“The proof was I was having a good career and I was also really miserable and really stressed about it the whole time,” she says. “When you’ve got nothing to lose you can be really funny. And also, happy people aren’t funny. You know what I mean? People who’ve just been dumped are way more fun to hang out with than someone who’s just got married.”
It has taken time to get a handle on her anxiety and depression. She was doing all the right things to manage her condition – meditating, exercising, talking to someone, not drinking too much and getting enough sleep – but nothing seemed to be working. Filling out the mental health assessment form at her GP’s surgery a few years ago, one question stumped her. “It was: ‘What do you look forward to?’ And I genuinely went, ‘Nothing. There is nothing I look forward to.’ That was a real shock, not a single thing. That’s when I went, ‘I would like some medication please.’ ” Her easy chatter dries up as she fiddles with the ice in her apple and mint drink.
Celia’s depression is now under control thanks to anti-depressants but she still has to contend with bouts of anxiety. These manifest as constant stress, doubts, imagining worst-case scenarios and being super-paranoid.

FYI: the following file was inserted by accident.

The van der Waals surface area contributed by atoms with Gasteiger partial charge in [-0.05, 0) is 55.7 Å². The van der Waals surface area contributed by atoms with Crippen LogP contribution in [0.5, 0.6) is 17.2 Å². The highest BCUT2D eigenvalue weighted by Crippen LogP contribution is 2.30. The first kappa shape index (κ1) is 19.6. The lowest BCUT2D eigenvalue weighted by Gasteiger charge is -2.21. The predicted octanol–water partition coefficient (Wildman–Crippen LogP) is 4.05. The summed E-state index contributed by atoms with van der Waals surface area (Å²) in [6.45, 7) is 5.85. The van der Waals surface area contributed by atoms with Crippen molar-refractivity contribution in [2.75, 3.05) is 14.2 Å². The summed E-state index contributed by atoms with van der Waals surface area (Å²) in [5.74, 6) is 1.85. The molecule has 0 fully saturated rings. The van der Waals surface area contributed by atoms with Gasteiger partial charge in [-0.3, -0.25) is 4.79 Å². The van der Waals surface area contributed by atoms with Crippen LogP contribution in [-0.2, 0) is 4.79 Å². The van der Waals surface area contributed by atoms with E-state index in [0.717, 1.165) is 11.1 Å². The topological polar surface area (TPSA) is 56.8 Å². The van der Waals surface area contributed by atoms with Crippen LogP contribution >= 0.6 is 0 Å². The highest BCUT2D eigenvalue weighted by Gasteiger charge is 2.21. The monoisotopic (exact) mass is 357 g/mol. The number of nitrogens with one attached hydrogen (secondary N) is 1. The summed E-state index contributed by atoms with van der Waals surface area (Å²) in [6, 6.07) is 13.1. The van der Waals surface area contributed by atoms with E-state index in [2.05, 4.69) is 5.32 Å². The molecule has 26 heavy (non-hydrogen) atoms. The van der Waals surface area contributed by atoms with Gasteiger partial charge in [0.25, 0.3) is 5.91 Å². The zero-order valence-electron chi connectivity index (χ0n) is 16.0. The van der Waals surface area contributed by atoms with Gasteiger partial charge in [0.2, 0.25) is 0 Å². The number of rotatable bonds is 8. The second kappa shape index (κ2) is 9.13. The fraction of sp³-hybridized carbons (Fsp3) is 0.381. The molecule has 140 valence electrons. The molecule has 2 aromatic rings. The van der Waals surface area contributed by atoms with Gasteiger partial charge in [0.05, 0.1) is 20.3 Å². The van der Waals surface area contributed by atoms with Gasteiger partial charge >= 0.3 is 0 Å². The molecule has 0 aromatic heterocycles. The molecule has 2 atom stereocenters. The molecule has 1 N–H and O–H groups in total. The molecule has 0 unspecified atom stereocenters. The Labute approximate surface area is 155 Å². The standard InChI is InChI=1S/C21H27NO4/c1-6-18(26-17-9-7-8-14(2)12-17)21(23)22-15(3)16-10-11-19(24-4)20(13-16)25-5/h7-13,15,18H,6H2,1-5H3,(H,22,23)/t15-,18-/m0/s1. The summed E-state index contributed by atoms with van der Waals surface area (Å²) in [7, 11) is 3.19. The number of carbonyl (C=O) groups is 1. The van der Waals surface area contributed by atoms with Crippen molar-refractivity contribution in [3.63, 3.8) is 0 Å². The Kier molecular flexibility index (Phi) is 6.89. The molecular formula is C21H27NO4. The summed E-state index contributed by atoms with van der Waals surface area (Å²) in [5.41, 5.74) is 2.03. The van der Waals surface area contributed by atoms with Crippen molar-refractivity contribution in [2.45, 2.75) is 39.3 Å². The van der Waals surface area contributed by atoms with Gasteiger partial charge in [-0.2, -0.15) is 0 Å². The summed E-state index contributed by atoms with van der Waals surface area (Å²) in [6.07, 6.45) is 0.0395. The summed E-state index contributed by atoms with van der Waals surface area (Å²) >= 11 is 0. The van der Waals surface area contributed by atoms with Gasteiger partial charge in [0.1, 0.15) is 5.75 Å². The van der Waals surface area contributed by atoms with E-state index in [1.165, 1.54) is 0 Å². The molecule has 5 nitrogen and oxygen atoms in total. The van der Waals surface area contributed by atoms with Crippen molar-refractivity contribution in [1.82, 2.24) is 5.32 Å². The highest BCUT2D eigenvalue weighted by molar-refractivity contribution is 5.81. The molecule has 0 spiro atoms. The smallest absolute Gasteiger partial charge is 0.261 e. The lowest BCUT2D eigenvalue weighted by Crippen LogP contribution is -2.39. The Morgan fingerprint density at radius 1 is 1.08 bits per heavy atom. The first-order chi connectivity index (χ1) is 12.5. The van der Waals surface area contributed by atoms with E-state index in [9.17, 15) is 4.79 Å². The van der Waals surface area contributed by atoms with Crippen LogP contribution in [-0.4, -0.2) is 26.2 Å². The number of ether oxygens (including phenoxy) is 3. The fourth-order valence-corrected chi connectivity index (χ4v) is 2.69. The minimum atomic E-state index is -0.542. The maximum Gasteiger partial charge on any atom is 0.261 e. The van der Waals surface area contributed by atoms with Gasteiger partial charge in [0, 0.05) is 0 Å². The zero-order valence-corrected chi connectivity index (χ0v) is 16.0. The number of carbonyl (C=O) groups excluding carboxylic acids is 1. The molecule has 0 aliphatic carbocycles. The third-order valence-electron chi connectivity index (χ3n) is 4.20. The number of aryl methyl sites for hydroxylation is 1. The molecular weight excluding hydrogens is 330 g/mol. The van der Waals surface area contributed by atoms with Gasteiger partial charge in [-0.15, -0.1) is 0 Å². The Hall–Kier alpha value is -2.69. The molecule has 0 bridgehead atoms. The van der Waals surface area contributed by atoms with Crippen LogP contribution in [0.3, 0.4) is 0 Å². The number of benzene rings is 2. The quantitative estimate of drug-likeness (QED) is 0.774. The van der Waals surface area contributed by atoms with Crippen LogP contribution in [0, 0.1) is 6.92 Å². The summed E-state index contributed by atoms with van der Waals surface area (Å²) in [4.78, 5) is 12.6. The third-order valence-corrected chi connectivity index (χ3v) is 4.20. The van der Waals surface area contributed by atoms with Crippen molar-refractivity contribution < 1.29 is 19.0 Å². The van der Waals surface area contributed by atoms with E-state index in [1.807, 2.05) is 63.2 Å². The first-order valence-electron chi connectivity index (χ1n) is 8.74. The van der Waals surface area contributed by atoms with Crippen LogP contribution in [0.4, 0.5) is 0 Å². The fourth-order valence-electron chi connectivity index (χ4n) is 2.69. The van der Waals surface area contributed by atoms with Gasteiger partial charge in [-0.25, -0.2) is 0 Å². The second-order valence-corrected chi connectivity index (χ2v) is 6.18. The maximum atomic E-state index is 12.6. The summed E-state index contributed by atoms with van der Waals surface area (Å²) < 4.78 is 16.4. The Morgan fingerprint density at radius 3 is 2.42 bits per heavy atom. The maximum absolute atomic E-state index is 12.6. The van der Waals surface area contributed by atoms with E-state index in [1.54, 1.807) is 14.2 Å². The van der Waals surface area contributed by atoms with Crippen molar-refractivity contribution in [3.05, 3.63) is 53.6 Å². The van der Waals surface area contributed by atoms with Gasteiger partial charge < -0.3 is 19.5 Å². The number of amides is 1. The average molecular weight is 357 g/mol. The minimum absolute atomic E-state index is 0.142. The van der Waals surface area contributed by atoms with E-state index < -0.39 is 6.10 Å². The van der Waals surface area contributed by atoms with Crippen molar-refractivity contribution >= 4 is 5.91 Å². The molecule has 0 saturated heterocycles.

“I’ve learnt now, unfortunately, that it is something you manage rather than cure, which is thoroughly annoying because when you’re in a good place you’re like, ‘I’m fixed, I can do whatever I want now!’ And then it gets bad again. I’m getting better at seeing it, trying to pull it up before it gets too bad.”
When life gets busy, as Celia’s has been, the anxiety gets harder to spot. At the moment she’s conscious of needing to create more routine in her life and schedule proper days off. She’s reading in bed at night for a much-needed mental break, working her way through Stephen King’s entire oeuvre after Luke introduced her to the terror of It. “I love books so much. I’m trying to read more because it makes me happy and it really takes me out of my own head.”